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Design, the Future & the Human Spirit Victor Margolin. Designers can work for the Public Good Designers ‘ responsibility to contribute in constructive way Ways designers can contribute ? Prescriptive Scenarios. Design for Socially Responsible Behavior Tromp, Kekkert , Verbeek.

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design the future the human spirit victor margolin
Design, the Future & the Human SpiritVictor Margolin
  • Designers can work for the Public Good
  • Designers ‘ responsibility to contribute in constructive way
  • Ways designers can contribute?
  • Prescriptive Scenarios
design for socially responsible behavior tromp kekkert verbeek
Design for Socially Responsible BehaviorTromp, Kekkert, Verbeek

Principle argument: Designers can facilitate

Individual concerns to align with Collective concerns

to act based on the larger Public Good

  • Intervention methods: Can change, User determines category

1. Coerce

2. Persuade

3. Seduce

4. Decisive

Strategies Based on Individual Concerns- pp 13-17


“In the 1960s I saw graphic design as a noble endeavor, integral to larger planning, architectural and social issues.

Aspen Design Conference

1966, Paul Rand


What I realized in the 1970s, when I was doing major corporate identity projects, is that design had become a preoccupation with what things look like rather than with what they mean.

  • Citicorp, Citibank Identification Program,
  • AnspachGrossman Portugal
  • 1975

What designers were doing was creating visual identities for other people - not unlike the work of fashion stylists, political image consultants or plastic surgeons.

  • Eye Bee M poster
  • Paul Rand
  • 1981

We had become experts who suggest how other people can project a visual impression that reflects who they think they are.

P Rand 1956-1985


And we have deceived ourselves into thinking that the modernization service we supply has the same integrity as service to the public good. Modernism forfeited its claim to a moral authority when designers sold it away as corporate style.

PRand, 1985


“He invented the term Radical Modernism to distance himself from both the formal constraints of Modernism and the post modern label.”

TM Magazine Cover

DF, 1972


”a reaffirmation

of the idealistic roots

of our modernity,

adjusted to include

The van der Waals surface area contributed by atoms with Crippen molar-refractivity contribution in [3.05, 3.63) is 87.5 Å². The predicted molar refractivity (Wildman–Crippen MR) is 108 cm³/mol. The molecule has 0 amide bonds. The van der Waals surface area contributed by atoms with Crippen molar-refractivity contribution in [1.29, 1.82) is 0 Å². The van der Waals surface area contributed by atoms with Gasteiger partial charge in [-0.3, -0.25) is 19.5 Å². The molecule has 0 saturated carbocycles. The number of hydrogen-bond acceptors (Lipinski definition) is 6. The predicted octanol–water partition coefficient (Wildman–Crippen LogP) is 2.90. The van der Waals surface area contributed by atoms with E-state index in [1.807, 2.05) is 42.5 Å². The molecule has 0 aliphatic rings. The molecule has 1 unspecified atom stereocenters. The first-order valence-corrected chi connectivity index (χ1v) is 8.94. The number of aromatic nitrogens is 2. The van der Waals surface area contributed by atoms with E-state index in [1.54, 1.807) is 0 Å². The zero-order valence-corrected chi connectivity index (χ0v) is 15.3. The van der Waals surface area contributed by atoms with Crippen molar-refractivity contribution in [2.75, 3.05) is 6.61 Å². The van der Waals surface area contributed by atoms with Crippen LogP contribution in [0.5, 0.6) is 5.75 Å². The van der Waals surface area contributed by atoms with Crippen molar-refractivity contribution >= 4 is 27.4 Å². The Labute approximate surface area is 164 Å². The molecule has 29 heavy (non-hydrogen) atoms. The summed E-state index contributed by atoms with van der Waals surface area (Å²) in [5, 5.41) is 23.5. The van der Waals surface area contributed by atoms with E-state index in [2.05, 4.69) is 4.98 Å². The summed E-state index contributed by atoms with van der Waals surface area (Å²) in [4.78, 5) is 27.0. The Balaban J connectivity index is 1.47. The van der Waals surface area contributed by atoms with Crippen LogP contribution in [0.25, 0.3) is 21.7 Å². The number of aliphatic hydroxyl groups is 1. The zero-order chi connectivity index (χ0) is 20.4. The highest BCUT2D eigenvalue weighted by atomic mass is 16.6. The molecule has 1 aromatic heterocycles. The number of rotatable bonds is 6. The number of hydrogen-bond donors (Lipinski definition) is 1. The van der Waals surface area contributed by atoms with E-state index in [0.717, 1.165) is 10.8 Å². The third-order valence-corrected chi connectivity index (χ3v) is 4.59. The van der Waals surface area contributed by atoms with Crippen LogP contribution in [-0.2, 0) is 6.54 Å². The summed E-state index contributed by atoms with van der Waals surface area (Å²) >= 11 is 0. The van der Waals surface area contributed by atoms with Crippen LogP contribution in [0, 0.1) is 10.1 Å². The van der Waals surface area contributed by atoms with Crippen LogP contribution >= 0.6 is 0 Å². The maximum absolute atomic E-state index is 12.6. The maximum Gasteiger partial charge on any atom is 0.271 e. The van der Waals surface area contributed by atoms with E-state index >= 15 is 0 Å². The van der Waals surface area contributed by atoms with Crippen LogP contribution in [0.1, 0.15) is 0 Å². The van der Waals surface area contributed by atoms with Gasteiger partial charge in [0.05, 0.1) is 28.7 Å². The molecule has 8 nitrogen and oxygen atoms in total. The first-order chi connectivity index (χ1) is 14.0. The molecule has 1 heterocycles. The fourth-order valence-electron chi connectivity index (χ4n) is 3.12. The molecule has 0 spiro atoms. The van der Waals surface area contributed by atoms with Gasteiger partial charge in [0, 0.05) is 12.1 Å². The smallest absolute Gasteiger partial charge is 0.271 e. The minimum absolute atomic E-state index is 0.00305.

more of our diverse

culture, history, research,

and fantasy."

1994, D Friedman

House Interior, DF @ 1978


“His approach is eminently reasonable

and certainlyresponds

to the mix of tastes, styles,

and ethnicities,

that have asserted a

presence withinour

emerging vision

of global culture.”

V Margolin

House Interior, DF @ 1978


“…design was in crisis and urged designers to see their work in a larger cultural context…”

3 Mile Island, painted lamp w found objects,

DF @ 1985

projects of optimism dan friedman
  • Live & work with passion & responsibility.
  • Try to express personal, spiritual, & domestic values even if our culture continues to be dominated by corporate, marketing, & institutional values.
  • Choose to remain progressive; don’t be regressive. Find comfort in the past only if it expands insight into the future, & not just for the sake of nostalgia.
  • Embrace the richness of all cultures; be inclusive instead of exclusive.

Think of your work as a significant element in the context of a more important, transcendental purpose.

  • Use your work to become advocates of projects for the public good.
  • Attempt to become a cultural provocateur; be a leader rather than a follower.

Engage in self-restraint; accept the challenge of working with reduced expectations & diminished resources.

  • Avoid getting stuck in corners, such as being a servant to increasing overhead, careerism, or narrow points of view.
  • Bridge the boundaries that separate us from other creative professions & unexpected possibilities.

Use the new technologies, but don’t be seduced into thinking that they provide answers to fundamental questions.

  • Be radical.

*p 209, Radical Modernism

Logo for exhibit: Radical Modernism, Moore College of Art &

Design, 1994, Philadelphia


“Premature specialization

in schools perpetuates

a similar isolation in practice and works against

the hybridization

that is increasingly desirable in real professions.”

  • Does it Make Sense, Design quarterly. April Greiman, 1986